Photo by David
Dr. Randy Miller and Dr. Sue Turner are excited
by the clues a shark
fossil found near Campbellton is revealing about
DISCOVERY SET IN STONE
Shark fossil giving teeth to new
By NINA CHIARELLI
fossil that has been sitting in the basement of the New Brunswick Museum since
it was found near Campbellton in 1997 could change science's understanding of
the evolution of vertebrates.
That's because it is the
oldest shark specimen known to have teeth inside its jaw.
Dr. Sue Turner, a vertebrate paleontologist with the
Queensland Museum in Australia and an expert in shark fossils and early fish,
arrived this week to study a complete shark fossil discovered more than five
years ago near Atholville. It, is the oldest in the world and dates back 430
million years to the Devonian Age.
"It was a time when
our ancestors, the fishes, really got going," she said.
A fossilized shark
tooth is seen inset here.
Dr. Turner is
studying at the museum for two weeks on a research grant. She said the
discovery of an intact shark skeleton, a Doliodus problematicus less than
one-metre long, indicates both the environment and the rock that housed the
fossil were quite special.
"We think this rock is
probably mud from a lagoon.
It's very, very fine grained,
and, probably it was quite a warm lagoon on the edge of the sea," she
Past findings have included single teeth and scales
because sharks are. mostly made of cartilage, something that doesn't preserve
well, Dr. Turner said.
"Sharks are quite rare in the
fossil records," she said.
"Certainly complete ones are
very very rare."
Since shark physiology has'nt changed
much over time, Dr. Turner said the fossil opens new doors for research and
speculation because it proves shark fins once had spines.
"It's quite unusual," she said. Up to now her field was
unaware that any sharks had spines in their pectoral fins.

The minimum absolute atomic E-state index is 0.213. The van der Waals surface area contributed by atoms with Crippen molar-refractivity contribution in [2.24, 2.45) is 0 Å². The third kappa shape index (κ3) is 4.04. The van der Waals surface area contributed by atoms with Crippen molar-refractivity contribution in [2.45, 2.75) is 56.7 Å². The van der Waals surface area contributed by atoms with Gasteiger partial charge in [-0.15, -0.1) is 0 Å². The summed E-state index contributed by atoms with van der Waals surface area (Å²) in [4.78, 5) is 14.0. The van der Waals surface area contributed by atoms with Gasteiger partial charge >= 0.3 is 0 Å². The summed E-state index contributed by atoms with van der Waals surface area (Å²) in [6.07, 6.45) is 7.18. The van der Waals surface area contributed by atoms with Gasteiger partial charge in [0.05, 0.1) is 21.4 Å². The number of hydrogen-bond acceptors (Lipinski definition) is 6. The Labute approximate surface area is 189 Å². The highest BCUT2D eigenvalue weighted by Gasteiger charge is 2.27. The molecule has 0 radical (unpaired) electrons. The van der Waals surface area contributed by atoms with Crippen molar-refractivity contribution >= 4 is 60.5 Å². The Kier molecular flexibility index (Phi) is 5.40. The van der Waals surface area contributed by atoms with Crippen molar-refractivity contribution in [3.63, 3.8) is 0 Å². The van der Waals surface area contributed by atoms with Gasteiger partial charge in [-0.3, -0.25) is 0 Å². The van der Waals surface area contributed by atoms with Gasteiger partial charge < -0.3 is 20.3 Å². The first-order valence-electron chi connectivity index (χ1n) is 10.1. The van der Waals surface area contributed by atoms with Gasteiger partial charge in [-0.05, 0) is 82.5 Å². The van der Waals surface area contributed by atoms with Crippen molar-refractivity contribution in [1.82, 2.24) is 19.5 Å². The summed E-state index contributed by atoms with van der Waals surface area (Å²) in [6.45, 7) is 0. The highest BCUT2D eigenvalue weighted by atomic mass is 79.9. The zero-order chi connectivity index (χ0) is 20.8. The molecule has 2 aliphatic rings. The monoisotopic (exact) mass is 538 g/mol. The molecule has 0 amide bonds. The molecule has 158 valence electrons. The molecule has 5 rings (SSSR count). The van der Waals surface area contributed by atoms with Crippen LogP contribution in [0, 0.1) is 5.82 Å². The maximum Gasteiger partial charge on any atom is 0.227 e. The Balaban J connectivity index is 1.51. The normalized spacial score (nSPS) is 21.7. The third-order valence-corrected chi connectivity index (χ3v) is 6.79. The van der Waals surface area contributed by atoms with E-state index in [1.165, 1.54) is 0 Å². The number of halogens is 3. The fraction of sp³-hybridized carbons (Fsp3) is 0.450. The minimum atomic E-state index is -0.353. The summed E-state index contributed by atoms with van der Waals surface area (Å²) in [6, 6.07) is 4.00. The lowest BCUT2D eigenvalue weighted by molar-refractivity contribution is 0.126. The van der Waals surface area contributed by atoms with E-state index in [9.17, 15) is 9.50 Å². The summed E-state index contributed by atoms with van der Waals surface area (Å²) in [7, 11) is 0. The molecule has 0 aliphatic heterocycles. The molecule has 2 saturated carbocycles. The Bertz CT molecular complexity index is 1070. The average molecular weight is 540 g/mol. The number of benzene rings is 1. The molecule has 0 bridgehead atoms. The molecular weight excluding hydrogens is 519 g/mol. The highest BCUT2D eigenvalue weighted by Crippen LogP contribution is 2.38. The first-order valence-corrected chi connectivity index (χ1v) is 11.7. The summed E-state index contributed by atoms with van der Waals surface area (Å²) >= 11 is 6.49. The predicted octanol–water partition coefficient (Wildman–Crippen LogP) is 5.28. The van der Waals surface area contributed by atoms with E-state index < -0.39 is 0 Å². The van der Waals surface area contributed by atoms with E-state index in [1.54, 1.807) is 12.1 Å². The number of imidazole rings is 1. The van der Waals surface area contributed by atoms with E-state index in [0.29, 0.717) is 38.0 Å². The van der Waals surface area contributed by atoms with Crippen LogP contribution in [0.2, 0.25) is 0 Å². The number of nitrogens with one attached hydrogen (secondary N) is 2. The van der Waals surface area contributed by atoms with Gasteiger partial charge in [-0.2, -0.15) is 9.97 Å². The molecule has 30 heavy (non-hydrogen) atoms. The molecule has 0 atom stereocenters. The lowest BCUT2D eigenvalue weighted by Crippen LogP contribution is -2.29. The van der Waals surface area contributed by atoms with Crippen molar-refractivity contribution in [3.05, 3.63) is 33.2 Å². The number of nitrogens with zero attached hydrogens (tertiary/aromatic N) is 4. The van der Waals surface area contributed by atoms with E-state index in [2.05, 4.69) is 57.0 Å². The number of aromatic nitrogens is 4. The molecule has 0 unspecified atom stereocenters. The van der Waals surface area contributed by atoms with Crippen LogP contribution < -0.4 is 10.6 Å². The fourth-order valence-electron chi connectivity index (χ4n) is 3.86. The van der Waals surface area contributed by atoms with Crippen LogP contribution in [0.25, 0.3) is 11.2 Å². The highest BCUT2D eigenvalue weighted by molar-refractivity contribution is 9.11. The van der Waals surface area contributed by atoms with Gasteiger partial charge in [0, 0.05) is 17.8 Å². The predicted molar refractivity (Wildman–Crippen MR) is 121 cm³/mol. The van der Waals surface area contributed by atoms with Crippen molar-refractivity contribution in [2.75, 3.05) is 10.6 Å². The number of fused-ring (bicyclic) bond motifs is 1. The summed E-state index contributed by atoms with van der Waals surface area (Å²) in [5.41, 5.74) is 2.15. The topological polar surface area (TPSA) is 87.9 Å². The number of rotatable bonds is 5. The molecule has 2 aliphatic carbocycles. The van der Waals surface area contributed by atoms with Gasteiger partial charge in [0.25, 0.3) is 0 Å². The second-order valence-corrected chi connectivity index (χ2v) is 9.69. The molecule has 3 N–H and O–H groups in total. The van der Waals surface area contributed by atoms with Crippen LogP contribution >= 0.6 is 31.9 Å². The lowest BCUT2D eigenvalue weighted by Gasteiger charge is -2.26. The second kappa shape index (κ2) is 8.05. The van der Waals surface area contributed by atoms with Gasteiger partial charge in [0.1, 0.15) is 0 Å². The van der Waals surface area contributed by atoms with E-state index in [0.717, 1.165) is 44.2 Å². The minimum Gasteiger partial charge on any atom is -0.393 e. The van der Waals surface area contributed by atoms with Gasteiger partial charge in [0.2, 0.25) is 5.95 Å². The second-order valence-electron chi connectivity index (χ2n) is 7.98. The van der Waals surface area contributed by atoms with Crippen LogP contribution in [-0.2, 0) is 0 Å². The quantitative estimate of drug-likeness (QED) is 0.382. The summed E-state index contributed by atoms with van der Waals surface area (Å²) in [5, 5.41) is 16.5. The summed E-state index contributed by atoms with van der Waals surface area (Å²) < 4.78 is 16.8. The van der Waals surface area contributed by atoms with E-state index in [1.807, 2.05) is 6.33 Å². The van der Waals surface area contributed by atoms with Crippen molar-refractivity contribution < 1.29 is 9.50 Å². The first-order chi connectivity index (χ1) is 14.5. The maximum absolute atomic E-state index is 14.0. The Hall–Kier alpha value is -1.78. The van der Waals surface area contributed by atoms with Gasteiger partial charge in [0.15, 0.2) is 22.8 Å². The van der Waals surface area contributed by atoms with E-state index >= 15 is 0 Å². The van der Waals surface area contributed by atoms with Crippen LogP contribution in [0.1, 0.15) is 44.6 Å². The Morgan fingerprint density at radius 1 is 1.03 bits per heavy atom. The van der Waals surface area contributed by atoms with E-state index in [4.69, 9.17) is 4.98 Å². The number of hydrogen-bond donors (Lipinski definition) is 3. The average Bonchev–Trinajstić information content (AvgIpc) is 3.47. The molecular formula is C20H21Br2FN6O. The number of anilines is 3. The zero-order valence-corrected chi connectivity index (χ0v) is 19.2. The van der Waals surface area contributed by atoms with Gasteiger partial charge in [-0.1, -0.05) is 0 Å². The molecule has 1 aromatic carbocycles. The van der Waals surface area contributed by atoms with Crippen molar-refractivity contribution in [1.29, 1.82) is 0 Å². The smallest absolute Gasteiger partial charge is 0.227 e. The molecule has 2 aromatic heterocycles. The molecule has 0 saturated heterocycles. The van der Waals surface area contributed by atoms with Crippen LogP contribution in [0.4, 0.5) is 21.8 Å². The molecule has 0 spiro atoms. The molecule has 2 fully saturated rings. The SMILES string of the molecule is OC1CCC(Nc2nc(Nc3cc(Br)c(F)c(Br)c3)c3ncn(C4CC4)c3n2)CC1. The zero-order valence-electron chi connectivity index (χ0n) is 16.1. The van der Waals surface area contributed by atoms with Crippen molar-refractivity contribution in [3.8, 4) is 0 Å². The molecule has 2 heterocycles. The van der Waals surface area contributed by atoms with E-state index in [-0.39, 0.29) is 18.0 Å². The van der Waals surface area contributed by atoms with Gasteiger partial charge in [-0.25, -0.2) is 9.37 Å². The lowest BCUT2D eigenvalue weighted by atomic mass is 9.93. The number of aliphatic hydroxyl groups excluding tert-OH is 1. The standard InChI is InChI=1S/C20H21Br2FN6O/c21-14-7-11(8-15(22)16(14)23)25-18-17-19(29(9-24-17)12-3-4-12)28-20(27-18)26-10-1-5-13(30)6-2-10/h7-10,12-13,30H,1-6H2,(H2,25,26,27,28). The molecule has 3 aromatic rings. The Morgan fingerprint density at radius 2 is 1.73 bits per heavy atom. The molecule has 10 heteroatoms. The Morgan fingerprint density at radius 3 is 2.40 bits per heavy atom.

"Certainly it could probably change the ideas of how we
think of vertebrate evolution," she said.
already it's telling us that one idea we had about sharks, that they didn't
have fin spines on their paired fins, is wrong.
ancient fish were thought to lack jaws, and instead had cartilage supporting
their bronchials regions, with scales all over their mouths, Dr. Turner said
the specimen could help scientists understand why humans still have teeth.
"We're really at the moment trying to understand how
"Originally there were lots and lots, of
teeth in the jaw of a fish, and now we (as humans) are restricted to very few.
"And we have a very short jaw that is getting shorter."
It also proves teeth really haven't changed much in about
400 million years since they evolved from scales.
this ... we don't even have any teeth shown in
Dr. Randall Miller, curator of geology and
paleontology of the New Brunswick Museum, said having Dr. Turner on hand to
explain the significance of the fossil has been extremely important.
"It's great to have someone like Turner here because we
have fossils of a wide range in New Brunswick and my expertise is in one group
of fossils and there's no way that at the museum we can study in detail the
wide variety that we see," he said.
Dr. Miller studies
Ice Age beetles, which only date back about 100,000 years.